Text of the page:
Given the increased uncertainty regarding the outcome of the Brexit negotiations, it came as no surprise that the UK property sector remained in the doldrums. We used this period of heightened uncertainty to add to our position in Intu Properties, making it a very material position in the fund. Intu owns a high-quality portfolio of dominant retail centres in the UK, and whilst we cannot predict which way the negotiations will settle, we do think that over time this portfolio will retain its quality and relevance to the UK consumer, even in a world of increased online retail penetration. The share is trading at a significant discount to estimated net asset value, highlighting a stock that is discounting the worst possible outcome in our assessment. It also pays out a healthy dividend, with the share maintaining a dividend yield of 5.3%.

Over the past three months the performance of markets across Africa was strong, with the FTSE/JSE All Africa ex- SA Index gaining 11.3%, compared to the fund return of 16%.

Egypt remains our largest country exposure. Although the Egyptian market was only up 4%, our investments within Egypt performed well, with the fund’s largest holding, Eastern Tobacco, gaining 33% (in US dollar terms) during the quarter. Zimbabwe was up 41% with investors continuing to invest excess cash in real assets, driven to a large extent by the scarcity of dollars and concerns over the Zimbabwean bond notes that were introduced at the end of last year. However, we would caution against taking this performance at face value, given that it is impossible to repatriate funds through normal mechanisms and significant discounts are applicable to alternative repatriation methods. Kenya also performed well, with an increase of 16%, and Morocco was up 10% over the past three months. A key driver of the performance this quarter was Nigeria, which gained 26% on the back of renewed optimism following the introduction of the new currency exchange window (NAFEX) in April 2017. It is noteworthy that, compared to a year ago when three major markets in Africa had dysfunctional currency regimes (Egypt, Nigeria and Zimbabwe), today Zimbabwe is the only one remaining.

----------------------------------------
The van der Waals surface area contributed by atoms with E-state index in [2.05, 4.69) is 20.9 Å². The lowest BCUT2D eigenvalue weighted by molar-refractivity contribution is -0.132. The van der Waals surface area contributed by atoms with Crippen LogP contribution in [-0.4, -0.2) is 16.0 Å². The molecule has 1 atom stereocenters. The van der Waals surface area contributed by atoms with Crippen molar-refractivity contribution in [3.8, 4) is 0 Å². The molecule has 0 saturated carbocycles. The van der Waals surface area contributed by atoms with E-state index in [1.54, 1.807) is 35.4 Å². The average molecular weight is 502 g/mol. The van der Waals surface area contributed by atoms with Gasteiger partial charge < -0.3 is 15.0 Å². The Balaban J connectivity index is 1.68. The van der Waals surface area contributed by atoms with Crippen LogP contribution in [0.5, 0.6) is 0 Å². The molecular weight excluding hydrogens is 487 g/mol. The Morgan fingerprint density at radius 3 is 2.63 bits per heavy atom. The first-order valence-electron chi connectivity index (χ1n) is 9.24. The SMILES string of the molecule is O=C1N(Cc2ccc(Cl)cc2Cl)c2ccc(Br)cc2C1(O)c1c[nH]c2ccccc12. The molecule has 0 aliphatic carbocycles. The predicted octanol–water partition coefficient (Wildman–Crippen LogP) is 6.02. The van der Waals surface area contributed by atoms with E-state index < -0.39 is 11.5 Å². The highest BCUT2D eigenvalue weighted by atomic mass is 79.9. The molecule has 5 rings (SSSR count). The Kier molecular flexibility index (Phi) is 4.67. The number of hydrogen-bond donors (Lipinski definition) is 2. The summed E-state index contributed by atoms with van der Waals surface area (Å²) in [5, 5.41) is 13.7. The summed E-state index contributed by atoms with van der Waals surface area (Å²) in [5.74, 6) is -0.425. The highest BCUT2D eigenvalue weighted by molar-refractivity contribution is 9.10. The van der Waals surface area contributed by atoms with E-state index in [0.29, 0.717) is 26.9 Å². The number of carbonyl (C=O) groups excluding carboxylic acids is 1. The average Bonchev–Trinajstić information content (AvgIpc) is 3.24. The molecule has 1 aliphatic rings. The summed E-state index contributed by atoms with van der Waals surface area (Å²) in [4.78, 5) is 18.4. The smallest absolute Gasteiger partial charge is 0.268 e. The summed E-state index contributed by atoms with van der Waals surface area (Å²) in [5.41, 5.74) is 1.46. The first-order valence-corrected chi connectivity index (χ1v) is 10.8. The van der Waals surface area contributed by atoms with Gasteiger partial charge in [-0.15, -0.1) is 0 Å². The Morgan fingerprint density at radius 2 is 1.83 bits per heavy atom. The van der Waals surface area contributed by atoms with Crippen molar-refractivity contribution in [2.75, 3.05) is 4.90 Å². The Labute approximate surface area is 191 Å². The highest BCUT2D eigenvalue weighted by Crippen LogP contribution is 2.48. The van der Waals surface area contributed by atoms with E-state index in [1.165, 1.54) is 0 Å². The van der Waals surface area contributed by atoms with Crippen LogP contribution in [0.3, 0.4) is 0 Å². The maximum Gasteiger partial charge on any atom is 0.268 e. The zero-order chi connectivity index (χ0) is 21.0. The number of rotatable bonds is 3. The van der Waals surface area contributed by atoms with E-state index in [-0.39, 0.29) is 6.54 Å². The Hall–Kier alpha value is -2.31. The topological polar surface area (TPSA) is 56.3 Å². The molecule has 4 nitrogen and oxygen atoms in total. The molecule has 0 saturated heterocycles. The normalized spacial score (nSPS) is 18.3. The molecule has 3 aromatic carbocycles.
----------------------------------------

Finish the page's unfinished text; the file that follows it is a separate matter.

Nigeria’s new window is predominantly aimed at exporters and portfolio investors who are now able to bring money into Nigeria at a more favourable exchange rate. In June, participation in the window was further liberalised by allowing banks to match trades among all of their clients – previously banks could only match foreign exchange trades within their own clients. Official reports indicate that there is decent (and improving) liquidity, with $3 billion transacted in the first eight weeks. While this is certainly a step in the right direction, our understanding is that these volumes are still to a large extent the result of liquidity injected by the Central Bank of Nigeria (CBN). Businesses have started to report improved dollar availability; however, we understand that this too is driven more by the activity of the CBN through increased forward transactions, rather than the NAFEX window.

Until now the impact has been positive, with the parallel market rate reducing from a high of around 500 naira/US dollar in February 2016 to virtually converging with the new NAFEX rate of around 370 naira/US dollar by the end of June (see the graph below). This also contributed to Nigeria (at least temporarily) avoiding a potential downgrade out of the Frontier Markets Index by the MSCI in its semi-annual review in May. During the quarter we took the decision to value our Nigerian holdings using the new, more conservative NAFEX exchange rate. Indices such as MSCI still use the official exchange rate, which overstates the return of the index in our view.

Further positive news out of Nigeria was the lifting of the force majeure on the Forcados terminal in June 2017. This should increase Nigeria’s oil production by at least 15%. Following all these developments, Nigeria saw renewed interest from global investors. The market was up strongly and average daily volumes doubled during the quarter. Many companies look cheap on near-term multiples, however we remain cautious. In June 2016 we saw similar optimism when the Nigerian naira was allowed to ‘float freely’. However, it quickly became apparent that the new stable official exchange rate was not reflective of true supply and demand dynamics and, as a result, liquidity dried up quickly. Oil prices remain low and many companies still have large foreign currency payables, which have already resulted in a number of forced rights issues. In the banking sector, we believe that the tough economy has not yet been fully reflected in the loan impairments and we expect that a number of banks will have to raise capital at some point. Many banks have exposure to Etisalat Nigeria, which recently defaulted – a reminder of just how tough conditions in Nigeria are.

Over the longer term, we still view Nigeria as one of the most attractive markets globally and it continues to represent a sizable portion of the portfolio. Still, we remain very selective in our Nigerian exposures. In the banking sector, we own Stanbic IBTC Bank. In addition to an attractive valuation, this bank has demonstrated in the past that it is proactive in recognising nonperforming loans. We continue to avoid businesses with large dollar-denominated liabilities and prefer to hold those that should benefit from a weaker currency. One such business is Seplat Petroleum. This London-listed company is a large direct beneficiary of the reopening of the Forcados terminal and gained 42% during the quarter. We still view this as a very attractive investment opportunity, with attractive cashflow dynamics and a growing gas business, which is becoming strategically important in Nigeria due to the dependence of power plants on the gas supplied by Seplat.